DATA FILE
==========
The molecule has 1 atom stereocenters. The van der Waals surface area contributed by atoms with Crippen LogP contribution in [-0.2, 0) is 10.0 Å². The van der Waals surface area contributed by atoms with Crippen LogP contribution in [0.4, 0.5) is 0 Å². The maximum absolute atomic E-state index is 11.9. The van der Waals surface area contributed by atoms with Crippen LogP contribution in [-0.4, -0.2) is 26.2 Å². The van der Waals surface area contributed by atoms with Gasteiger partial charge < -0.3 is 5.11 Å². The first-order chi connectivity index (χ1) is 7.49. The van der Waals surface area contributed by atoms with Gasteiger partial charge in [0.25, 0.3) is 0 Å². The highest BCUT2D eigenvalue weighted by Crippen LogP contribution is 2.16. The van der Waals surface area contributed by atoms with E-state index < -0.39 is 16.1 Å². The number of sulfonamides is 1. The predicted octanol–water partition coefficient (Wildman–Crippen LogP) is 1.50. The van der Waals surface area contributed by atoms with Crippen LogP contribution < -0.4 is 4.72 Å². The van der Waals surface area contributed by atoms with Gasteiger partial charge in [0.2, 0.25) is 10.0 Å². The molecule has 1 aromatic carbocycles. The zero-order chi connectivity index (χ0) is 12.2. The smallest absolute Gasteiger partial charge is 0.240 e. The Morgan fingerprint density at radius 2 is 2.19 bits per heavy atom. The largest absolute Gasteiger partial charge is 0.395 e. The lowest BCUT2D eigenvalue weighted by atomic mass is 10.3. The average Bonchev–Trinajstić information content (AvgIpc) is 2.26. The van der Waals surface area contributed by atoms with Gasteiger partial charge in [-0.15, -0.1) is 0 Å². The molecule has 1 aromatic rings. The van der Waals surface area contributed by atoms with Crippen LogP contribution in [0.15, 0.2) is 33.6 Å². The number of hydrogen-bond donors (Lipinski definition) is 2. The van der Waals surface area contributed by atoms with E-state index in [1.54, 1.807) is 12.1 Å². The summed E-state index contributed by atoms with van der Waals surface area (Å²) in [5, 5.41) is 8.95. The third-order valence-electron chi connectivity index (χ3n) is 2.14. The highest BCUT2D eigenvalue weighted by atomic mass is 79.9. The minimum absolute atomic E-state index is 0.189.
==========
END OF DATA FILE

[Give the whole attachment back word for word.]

The molecule has 1 atom stereocenters. The van der Waals surface area contributed by atoms with Crippen LogP contribution in [-0.2, 0) is 10.0 Å². The van der Waals surface area contributed by atoms with Crippen LogP contribution in [0.4, 0.5) is 0 Å². The maximum absolute atomic E-state index is 11.9. The van der Waals surface area contributed by atoms with Crippen LogP contribution in [-0.4, -0.2) is 26.2 Å². The van der Waals surface area contributed by atoms with Gasteiger partial charge < -0.3 is 5.11 Å². The first-order chi connectivity index (χ1) is 7.49. The van der Waals surface area contributed by atoms with Gasteiger partial charge in [0.25, 0.3) is 0 Å². The highest BCUT2D eigenvalue weighted by Crippen LogP contribution is 2.16. The van der Waals surface area contributed by atoms with E-state index < -0.39 is 16.1 Å². The number of sulfonamides is 1. The predicted octanol–water partition coefficient (Wildman–Crippen LogP) is 1.50. The van der Waals surface area contributed by atoms with Crippen LogP contribution < -0.4 is 4.72 Å². The van der Waals surface area contributed by atoms with Gasteiger partial charge in [0.2, 0.25) is 10.0 Å². The molecule has 1 aromatic carbocycles. The zero-order chi connectivity index (χ0) is 12.2. The smallest absolute Gasteiger partial charge is 0.240 e. The Morgan fingerprint density at radius 2 is 2.19 bits per heavy atom. The largest absolute Gasteiger partial charge is 0.395 e. The lowest BCUT2D eigenvalue weighted by atomic mass is 10.3. The average Bonchev–Trinajstić information content (AvgIpc) is 2.26. The van der Waals surface area contributed by atoms with Gasteiger partial charge in [-0.15, -0.1) is 0 Å². The molecule has 1 aromatic rings. The van der Waals surface area contributed by atoms with Crippen LogP contribution in [0.15, 0.2) is 33.6 Å². The number of hydrogen-bond donors (Lipinski definition) is 2. The van der Waals surface area contributed by atoms with E-state index in [1.54, 1.807) is 12.1 Å². The summed E-state index contributed by atoms with van der Waals surface area (Å²) in [5, 5.41) is 8.95. The third-order valence-electron chi connectivity index (χ3n) is 2.14. The highest BCUT2D eigenvalue weighted by atomic mass is 79.9. The minimum absolute atomic E-state index is 0.189.